For me, I have found I can work all day every day as long as there is variety and I’m learning and feel I’m progressing. The thing that takes it out of my old self and a lot of people is when you are on the treadmill, you don’t feel like you are gaining traction and moving ahead. Even a little bit of traction can be a large energy booster.

I break my priorities down in my life. Faith, Friends, Fitness, Fun, Follow your dream. This was taken from a Bear Grylls book I read 10+ years ago. At the start of every month and week. I book out time to do things that represent these, i.e. prayer in the morning, see friends/family twice a week, workout 5 days a week, and do one thing a week I feel is ‘fun’. Following your dream is about working towards something.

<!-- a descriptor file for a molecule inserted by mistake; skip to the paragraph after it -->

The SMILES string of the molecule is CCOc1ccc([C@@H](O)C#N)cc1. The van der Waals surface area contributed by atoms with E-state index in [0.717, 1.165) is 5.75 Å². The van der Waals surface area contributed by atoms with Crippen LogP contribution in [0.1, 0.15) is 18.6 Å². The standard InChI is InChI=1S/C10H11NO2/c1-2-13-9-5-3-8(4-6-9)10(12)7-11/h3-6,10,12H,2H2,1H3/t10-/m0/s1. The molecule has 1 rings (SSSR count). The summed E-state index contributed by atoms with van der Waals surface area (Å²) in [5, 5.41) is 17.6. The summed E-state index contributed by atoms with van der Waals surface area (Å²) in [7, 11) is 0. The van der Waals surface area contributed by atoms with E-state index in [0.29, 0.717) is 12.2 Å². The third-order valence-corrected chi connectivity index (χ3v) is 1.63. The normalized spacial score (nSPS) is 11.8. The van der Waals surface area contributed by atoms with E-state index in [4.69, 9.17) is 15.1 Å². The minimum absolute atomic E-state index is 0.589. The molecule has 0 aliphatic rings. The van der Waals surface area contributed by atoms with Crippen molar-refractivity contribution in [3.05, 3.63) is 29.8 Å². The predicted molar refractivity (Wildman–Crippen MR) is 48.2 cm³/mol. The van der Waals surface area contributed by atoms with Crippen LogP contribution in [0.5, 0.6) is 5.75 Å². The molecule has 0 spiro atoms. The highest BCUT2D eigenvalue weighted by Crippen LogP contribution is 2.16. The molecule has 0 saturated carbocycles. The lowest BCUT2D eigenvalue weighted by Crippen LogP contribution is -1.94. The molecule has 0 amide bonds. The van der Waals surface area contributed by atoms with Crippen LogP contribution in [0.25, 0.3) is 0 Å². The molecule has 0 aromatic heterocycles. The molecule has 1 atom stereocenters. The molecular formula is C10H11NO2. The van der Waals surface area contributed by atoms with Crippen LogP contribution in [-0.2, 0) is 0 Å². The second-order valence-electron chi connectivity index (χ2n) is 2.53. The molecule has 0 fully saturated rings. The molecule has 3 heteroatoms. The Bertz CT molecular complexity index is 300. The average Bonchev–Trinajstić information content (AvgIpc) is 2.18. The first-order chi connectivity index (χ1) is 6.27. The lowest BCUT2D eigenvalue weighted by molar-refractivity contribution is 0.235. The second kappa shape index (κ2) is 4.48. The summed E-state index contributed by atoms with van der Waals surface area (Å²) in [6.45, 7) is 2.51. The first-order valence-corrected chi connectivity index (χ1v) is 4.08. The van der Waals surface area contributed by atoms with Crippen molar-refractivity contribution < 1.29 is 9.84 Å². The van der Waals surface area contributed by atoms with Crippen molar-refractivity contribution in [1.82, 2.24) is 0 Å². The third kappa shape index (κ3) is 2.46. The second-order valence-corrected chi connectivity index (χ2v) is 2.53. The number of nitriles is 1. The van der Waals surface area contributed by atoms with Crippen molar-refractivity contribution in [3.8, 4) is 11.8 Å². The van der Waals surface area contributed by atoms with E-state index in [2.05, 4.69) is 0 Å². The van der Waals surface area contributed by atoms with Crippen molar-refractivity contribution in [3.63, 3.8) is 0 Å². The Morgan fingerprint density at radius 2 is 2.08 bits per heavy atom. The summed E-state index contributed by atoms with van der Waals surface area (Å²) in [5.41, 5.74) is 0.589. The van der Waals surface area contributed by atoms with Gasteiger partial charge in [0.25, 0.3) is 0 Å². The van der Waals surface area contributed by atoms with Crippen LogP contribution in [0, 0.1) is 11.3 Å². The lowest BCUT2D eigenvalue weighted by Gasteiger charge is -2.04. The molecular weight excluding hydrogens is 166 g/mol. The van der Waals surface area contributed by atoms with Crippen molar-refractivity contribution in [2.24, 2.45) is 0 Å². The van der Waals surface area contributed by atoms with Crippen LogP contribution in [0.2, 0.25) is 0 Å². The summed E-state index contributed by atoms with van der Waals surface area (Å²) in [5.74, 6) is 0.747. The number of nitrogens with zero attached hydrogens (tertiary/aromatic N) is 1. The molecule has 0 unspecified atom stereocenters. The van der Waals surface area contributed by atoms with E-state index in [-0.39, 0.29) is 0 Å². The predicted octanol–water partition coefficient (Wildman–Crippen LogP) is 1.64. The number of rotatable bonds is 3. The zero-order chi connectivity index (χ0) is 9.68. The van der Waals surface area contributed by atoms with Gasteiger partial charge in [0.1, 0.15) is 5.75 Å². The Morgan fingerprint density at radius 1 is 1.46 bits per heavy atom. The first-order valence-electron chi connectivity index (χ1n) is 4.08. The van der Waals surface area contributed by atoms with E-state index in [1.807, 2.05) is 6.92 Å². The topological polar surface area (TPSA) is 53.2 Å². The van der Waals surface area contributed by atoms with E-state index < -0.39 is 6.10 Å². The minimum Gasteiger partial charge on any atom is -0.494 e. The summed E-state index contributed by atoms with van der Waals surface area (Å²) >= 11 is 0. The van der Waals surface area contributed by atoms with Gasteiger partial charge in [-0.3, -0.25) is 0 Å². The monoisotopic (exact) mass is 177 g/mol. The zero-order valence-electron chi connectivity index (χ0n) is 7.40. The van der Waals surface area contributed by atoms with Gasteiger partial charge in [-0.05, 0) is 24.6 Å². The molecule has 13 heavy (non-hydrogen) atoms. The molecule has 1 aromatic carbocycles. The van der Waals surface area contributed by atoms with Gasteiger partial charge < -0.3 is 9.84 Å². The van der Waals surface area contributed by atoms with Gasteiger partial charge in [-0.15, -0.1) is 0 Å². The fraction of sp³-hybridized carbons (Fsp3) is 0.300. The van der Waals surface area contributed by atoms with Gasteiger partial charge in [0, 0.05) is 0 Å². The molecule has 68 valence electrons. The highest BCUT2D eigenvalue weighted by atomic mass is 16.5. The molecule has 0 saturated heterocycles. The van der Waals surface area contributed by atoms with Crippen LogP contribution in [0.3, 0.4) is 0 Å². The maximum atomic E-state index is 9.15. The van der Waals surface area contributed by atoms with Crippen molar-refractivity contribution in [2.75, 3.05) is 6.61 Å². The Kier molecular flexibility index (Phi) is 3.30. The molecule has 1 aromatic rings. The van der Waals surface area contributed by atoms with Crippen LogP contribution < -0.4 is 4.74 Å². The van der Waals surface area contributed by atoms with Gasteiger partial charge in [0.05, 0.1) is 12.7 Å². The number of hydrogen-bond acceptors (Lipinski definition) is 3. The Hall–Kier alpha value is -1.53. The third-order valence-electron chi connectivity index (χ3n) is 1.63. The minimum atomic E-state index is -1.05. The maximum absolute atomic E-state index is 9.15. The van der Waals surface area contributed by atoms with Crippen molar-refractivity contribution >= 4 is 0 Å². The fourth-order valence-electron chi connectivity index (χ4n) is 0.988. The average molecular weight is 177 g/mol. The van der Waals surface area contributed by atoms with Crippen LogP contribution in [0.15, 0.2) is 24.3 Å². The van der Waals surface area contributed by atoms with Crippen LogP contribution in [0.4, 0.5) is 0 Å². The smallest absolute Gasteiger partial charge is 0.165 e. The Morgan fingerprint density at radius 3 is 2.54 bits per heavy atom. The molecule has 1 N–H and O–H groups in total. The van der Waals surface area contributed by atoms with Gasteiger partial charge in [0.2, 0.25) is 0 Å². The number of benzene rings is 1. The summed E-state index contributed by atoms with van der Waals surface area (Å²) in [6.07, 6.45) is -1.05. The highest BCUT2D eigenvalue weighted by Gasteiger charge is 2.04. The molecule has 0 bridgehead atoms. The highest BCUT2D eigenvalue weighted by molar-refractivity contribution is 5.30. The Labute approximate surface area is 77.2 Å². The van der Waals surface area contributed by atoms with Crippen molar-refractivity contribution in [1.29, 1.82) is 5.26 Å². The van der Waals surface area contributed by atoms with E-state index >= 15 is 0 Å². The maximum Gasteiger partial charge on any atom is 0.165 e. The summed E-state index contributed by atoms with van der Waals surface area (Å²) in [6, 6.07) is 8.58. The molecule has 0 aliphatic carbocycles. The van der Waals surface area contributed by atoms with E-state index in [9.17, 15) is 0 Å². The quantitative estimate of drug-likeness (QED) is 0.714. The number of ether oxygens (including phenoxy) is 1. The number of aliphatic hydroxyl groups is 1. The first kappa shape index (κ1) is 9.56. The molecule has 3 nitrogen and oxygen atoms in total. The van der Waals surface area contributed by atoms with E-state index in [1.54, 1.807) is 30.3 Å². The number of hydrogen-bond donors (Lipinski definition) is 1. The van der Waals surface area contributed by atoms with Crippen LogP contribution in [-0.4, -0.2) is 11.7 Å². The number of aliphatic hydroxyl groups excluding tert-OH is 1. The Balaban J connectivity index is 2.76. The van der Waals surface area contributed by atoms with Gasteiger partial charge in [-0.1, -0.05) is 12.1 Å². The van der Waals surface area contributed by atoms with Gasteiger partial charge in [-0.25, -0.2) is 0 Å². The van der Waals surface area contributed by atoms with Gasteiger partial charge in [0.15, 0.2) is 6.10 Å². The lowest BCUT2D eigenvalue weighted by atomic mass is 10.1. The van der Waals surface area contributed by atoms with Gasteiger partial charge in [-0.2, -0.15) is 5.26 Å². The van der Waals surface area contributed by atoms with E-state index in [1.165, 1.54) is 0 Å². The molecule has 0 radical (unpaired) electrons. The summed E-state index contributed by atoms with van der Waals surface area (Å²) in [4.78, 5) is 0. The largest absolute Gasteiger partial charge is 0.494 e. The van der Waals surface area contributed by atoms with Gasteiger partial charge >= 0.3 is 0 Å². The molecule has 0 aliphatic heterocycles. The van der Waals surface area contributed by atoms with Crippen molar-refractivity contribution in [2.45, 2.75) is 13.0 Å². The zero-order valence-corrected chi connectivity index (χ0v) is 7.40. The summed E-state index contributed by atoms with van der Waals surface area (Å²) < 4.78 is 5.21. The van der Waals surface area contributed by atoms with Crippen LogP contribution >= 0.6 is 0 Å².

5) In the past 12 months, have you started or stopped any routines or habits to change your life? 

I’m a big believer that I can’t focus on more than 3 things at a time. About 6 months ago I started using an excel spreadsheet that has the days of the week on it and the top 3 things I think are the most important for me.

This way it shows the ‘boxes I ticked that day, week, month’. For me, my properties are; 10 calls (employees, clients, friends), 1 training video & going to the gym. This is the measure of a successful day.

Every now and then I’ll have a day when I have 7-8 back-to-back meetings and I’ll go home and remind myself. There were a lot of good meetings but it wasn’t a success unless I did the basic things. It’s the simple things that build up like training videos and scaling your business with systems and automation every day. Not the one-off large sale.